brothers

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Friday, January 18, 2013

Sorting Out Hip Replacement

Please note: This post discusses how Sarah and I evaluate medical recommendations for Ethan. In presenting this, we share our laypersons' understanding of the medical issues involved. We are not medical professionals and invariably our presentation here will, at best, be incomplete. We offer this information simply to illustrate how we've approached this problem. Nothing here should be construed as medical advice or applicable to anyone other than Ethan.

Look, dad! I found a marker. A blue marker!
We're always learning better ways to care for Ethan, both his daily needs and his medical needs. The past few weeks, Sarah and I have been working through the recommendation for bi-lateral hip replacement that I discussed in last month's update. We're just beginning to reach some conclusions about that, but the process itself has helped me learn some important lessons about managing Ethan's medical care.

I've long said that one of the most difficult parts of caring for Ethan is not knowing what normal is. That's absolutely true on a day to day basis. When he's in the hospital, it's incredibly difficult to gauge his condition and his progress because you've never seen 'this' (whatever this happens to be). The doctors and nurses have typically seen patients at the same stage of 'this'. If you've been reading this blog for a while, you'll know that we spend a lot of time trying to get the doctors and nurses to give us the information, the context that we need in order to better understand Ethan's condition and progress.

This struggle for context continues outside of the hospital, too. Ethan is the only developmentally delayed, non-verbal, physically disabled kid that I've ever cared for and worked with. I don't have any context to understand how he will do in kindergarten next year (whether in a special ed. classroom or mainstreamed in a typical class. More importantly, I have no idea, given where he is now, how much progress is reasonable to expect, or what areas might be particularly challenging for him.

In November, Ethan, Caleb and I traveled to Seattle Children's hospital to have Ethan seen by Dr. Klane White, an orthopedic surgeon there who has experience with MPS and works with many NW families. The primarily purpose of the visit was a six-month check-up on Ethan's spinal kyphosis to ensure that it hadn't gotten worse. This was the first time that Dr. White examined Ethan. Dr. White said that Ethan's spine is stable, but, he said, Ethan will need surgery to place growth plates in his knees to help correct his knock knees, and he will need bi-lateral hip replacement within the next two years. That last recommendation was a big surprise for Sarah and me because the last orthopedic doctor had summed to suggest that he might not need hip surgery.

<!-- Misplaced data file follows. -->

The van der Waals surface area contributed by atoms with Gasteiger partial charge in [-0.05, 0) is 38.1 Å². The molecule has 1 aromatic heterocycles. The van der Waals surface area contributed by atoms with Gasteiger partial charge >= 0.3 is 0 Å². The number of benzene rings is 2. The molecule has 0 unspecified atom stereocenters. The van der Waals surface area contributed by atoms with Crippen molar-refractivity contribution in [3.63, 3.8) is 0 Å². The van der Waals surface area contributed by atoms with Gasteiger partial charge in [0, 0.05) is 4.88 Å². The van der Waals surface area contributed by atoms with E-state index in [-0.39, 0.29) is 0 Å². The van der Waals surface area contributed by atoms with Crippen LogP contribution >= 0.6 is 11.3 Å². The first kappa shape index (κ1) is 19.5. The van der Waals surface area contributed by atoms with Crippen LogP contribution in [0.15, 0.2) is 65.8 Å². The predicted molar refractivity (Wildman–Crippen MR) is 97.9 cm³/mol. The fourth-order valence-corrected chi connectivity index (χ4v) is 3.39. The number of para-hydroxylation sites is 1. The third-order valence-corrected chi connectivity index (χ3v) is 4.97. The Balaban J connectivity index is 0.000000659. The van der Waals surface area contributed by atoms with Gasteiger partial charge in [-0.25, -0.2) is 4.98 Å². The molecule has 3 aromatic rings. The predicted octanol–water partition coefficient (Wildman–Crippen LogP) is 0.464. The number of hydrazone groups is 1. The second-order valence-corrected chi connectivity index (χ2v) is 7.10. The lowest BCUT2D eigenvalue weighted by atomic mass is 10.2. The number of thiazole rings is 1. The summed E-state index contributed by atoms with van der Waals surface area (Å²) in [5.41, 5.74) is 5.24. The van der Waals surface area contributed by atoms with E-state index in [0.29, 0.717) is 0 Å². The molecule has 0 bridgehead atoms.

Bi-lateral hip replacement is a big surgery. It is our understanding that the surgery itself is not technically difficult, but when complications develop, they can be significant and permanent. The recovery period is long and difficult, including 6 weeks in a body cast, followed by a longer period in a brace. Recovery requires a lot of physical therapy, and even then, Dr. White says, most kids limp for about a year as they continue to recover.
Our Tuesday commuting setup. With the half-bike to pickup Caleb after school.

For a number of weeks after getting this recommendation, we didn't know what to do with it. At various points, I found ways to rationalize ignoring the earlier recommendation and proceeding with the surgery, then I was equally able to rationalize ignoring the new surgery recommendation and going with the earlier evaluation.